Divergent- Veronica Roth

Review:  I’ll be honest, I wasn’t super excited about this book.  It was one, like Twilight that I knew many teens were reading and had been made into a movie.  I also had seen it on lists saying “If you liked The Hunger Games then you might like…”  When I found it cheap at Marshall’s I figured I’d pick it up.  Well, consider me a convert.  I LOVED IT.  I guess I really can’t get enough of the dystopian YA genre! I found the concept different, loved the Chicago references, and enjoyed the variety of characters.

If I used this in the classroom I’d probably use it in a 9th grade class and as a quick- not overly in depth novel study.  I think there’s a lot to the book, but there are other books that I think make better class reads.  I’ve seen middle school students reading it, and that’s probably fine, but there are some sexual undertones that may or may not be appropriate depending on their maturity.  That said, I really really admire the way Roth handles intimacy between Tris and Four.

Have you seen the movie?  I haven’t made it out there quite yet!

The Lowdown: (from Scholastic.com)

Interest Level: 8

Grade Level: 9 (What?! A YA book whose grade level is higher than the interest level!  Praise be!)

13 Reasons Why- Jay Asher

Thirteen Reasons Why

Review:

I had so many people suggest this novel to me that when I saw it on a clearance shelf I had to buy it.  I then decided it would be my gym read… this was probably a poor choice as it took me forever to finish, but I am glad I did.  The story follows a teen boy who has found 13 tapes in the mail.  They were recorded immediately prior to a classmates suicide and explain how many different events affected her.  There is interest and intrigue and you find yourself really invested in finding out what happens.  Why does he have the tapes- how did he contribute to her depression, to her ultimate suicide?  I think this would be a great discussion starter.  Too often our students don’t realize the affect that they can have on others.

This book is definitely a high school level book.  There are discussions of alcohol use, sexual encounters, sexual assault and other serious topics.  However, there are CLEAR consequences to these actions that I think are appropriately handled.  I think it would make a great classroom read.  The main character is a male, but the suicide victim is a female so I see it appealing to both genders.

The Lowdown (Via Scholastic)

Interest Level :Grade 9 (I would include 10-12)

Grade Level Equivalent: 3.2

Includes: Scholastic Reading Counts! Quiz , Accelerated Reader Quiz

CLICK HERE FOR A DISCUSSION GUIDE!

Awards: (List from official website)

New York Times Best Seller Publishers Weekly Best Seller

California Book Award Winner

Best Books for Young Adults (YALSA)

Quick Picks for Reluctant YA Readers (YALSA)

Selected Audiobooks for Young Adults (YALSA)

Borders Original Voices finalist

Barnes & Noble – Top 10 Best for Teens

International Reading Assoc. – Young Adults’ Choices

Kirkus Reviews Editor’s Choice

Book Sense Pick – Winter

Chicago Public Library Best Books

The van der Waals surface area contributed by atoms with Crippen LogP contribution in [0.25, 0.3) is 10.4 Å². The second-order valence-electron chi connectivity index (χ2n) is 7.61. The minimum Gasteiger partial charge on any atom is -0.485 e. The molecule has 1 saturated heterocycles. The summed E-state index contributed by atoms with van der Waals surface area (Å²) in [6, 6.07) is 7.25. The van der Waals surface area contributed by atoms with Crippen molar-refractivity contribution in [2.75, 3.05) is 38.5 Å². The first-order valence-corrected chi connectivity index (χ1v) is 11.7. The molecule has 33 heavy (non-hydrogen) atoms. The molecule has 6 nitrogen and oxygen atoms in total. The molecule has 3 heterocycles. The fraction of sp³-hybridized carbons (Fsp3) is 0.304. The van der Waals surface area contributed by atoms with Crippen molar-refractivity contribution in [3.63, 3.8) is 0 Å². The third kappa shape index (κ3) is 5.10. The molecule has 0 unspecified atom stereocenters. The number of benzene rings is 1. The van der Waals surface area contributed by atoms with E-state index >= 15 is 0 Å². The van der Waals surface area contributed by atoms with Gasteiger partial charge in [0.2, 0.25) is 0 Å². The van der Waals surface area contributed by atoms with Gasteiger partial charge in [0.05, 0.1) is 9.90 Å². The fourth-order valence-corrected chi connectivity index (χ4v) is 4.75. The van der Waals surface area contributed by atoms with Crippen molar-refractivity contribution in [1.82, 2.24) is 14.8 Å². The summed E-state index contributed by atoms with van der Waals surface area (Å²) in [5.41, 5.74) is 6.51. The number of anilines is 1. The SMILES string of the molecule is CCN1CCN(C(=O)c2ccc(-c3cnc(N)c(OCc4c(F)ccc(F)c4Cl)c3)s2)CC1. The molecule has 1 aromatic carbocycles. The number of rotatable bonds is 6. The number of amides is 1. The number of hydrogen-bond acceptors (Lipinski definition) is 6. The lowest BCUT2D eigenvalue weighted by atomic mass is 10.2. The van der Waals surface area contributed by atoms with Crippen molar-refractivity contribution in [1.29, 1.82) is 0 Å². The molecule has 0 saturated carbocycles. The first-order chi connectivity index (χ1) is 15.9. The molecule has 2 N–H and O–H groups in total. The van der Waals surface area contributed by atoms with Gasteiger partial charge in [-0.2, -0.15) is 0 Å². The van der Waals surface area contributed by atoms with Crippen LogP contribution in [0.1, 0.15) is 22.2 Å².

Association of Booksellers for Children – Best Books

State Awards – Winner (voted on by students): Florida, Kansas, Kentucky

Also, for further reading about using this book in your classroom, and or other resources for dealing with the topic of bullying, check out the July issue of NCTE’s English Journal…

English Journal, Vol. 101, No. 6, July 2012

Happy Reading!

Rivals- Daisy Whitney

Review:  I received an advance reader’s copy of Rivals by Daisy Whitney at the NCTE Convention this fall.  This is the sequel to The Mockingbirds and continues to look at the darker side of boarding school.  This book is a little less intense focusing on prescription drug abuse rather than date rape but does not ignore that Alex is still coping with the events that transpired the year before.  This was a great read and was much more of a mystery than The Mockingbirds.

Like its predecessor this is definitely a book written for high school students.  I think it would attract more females than males, but males could get into it as well.  This isn’t a book I’d teach, but I would/will have it in my classroom library.

The Lowdown:

RL: My guess is about 4th grade
Interest Level: High School

Look for this book to hit shelves in early February!!!


The Mockingbirds- Daisy Whitney

The Mockingbirds

Review:  I downloaded The Mockingbirds by Daisy Whitney to my Kindle in anticipation of reading the ARC of its sequel The Rivals.  I am so glad I did.  The Mockingbirds seemed to combine some of the best aspects of Laurie Halse Anderson’s Speak, Robert Cormier’s The Chocolate War and Knowles’ A Separate Peace.  At times it even reminded me of John Green’s Waiting for Alaska.   But this book stands on its own and has its own merit.  From the first paragraph on the first page you are thrown into the life of the main character Alex, a junior girl at an elite boarding school, who has been date raped.

What I enjoyed about this story is how it dealt with the rape in a very realistic way.  You see Alex attempting to discern where the responsibility for the rape lies and how to move on with her life.  With such a serious subject this book could have become very dark and depressing very fast.  But it isn’t.  There are times where it is graphic, the imagery and the language may make you squirm but that is offset with the very regular interactions the teen characters have.  Crushes, school work, clubs and more.  Whitney also does a great job of examining what happens when schools have a history of caring more for their record than for their students and what types of change students can initiate.